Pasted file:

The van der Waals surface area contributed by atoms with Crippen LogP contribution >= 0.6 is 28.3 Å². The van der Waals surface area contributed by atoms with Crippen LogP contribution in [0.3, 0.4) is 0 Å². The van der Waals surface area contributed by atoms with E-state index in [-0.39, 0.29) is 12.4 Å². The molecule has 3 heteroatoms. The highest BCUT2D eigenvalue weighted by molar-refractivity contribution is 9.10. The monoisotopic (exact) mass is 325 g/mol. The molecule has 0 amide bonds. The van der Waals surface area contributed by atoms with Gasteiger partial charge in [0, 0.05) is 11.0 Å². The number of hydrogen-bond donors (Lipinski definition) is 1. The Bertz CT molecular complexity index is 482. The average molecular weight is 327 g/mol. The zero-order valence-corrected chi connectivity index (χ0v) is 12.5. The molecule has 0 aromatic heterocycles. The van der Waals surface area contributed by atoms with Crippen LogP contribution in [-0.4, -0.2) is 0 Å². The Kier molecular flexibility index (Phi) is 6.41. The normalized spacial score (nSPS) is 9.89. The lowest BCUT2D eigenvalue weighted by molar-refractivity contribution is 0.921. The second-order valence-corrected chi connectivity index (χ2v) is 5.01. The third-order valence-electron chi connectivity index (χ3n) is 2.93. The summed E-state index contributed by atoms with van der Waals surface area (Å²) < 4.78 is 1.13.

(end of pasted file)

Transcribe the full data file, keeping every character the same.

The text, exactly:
The van der Waals surface area contributed by atoms with Crippen LogP contribution >= 0.6 is 28.3 Å². The van der Waals surface area contributed by atoms with Crippen LogP contribution in [0.3, 0.4) is 0 Å². The van der Waals surface area contributed by atoms with E-state index in [-0.39, 0.29) is 12.4 Å². The molecule has 3 heteroatoms. The highest BCUT2D eigenvalue weighted by molar-refractivity contribution is 9.10. The monoisotopic (exact) mass is 325 g/mol. The molecule has 0 amide bonds. The van der Waals surface area contributed by atoms with Gasteiger partial charge in [0, 0.05) is 11.0 Å². The number of hydrogen-bond donors (Lipinski definition) is 1. The Bertz CT molecular complexity index is 482. The average molecular weight is 327 g/mol. The zero-order valence-corrected chi connectivity index (χ0v) is 12.5. The molecule has 0 aromatic heterocycles. The van der Waals surface area contributed by atoms with Crippen LogP contribution in [-0.4, -0.2) is 0 Å². The Kier molecular flexibility index (Phi) is 6.41. The normalized spacial score (nSPS) is 9.89. The lowest BCUT2D eigenvalue weighted by molar-refractivity contribution is 0.921. The second-order valence-corrected chi connectivity index (χ2v) is 5.01. The third-order valence-electron chi connectivity index (χ3n) is 2.93. The summed E-state index contributed by atoms with van der Waals surface area (Å²) < 4.78 is 1.13.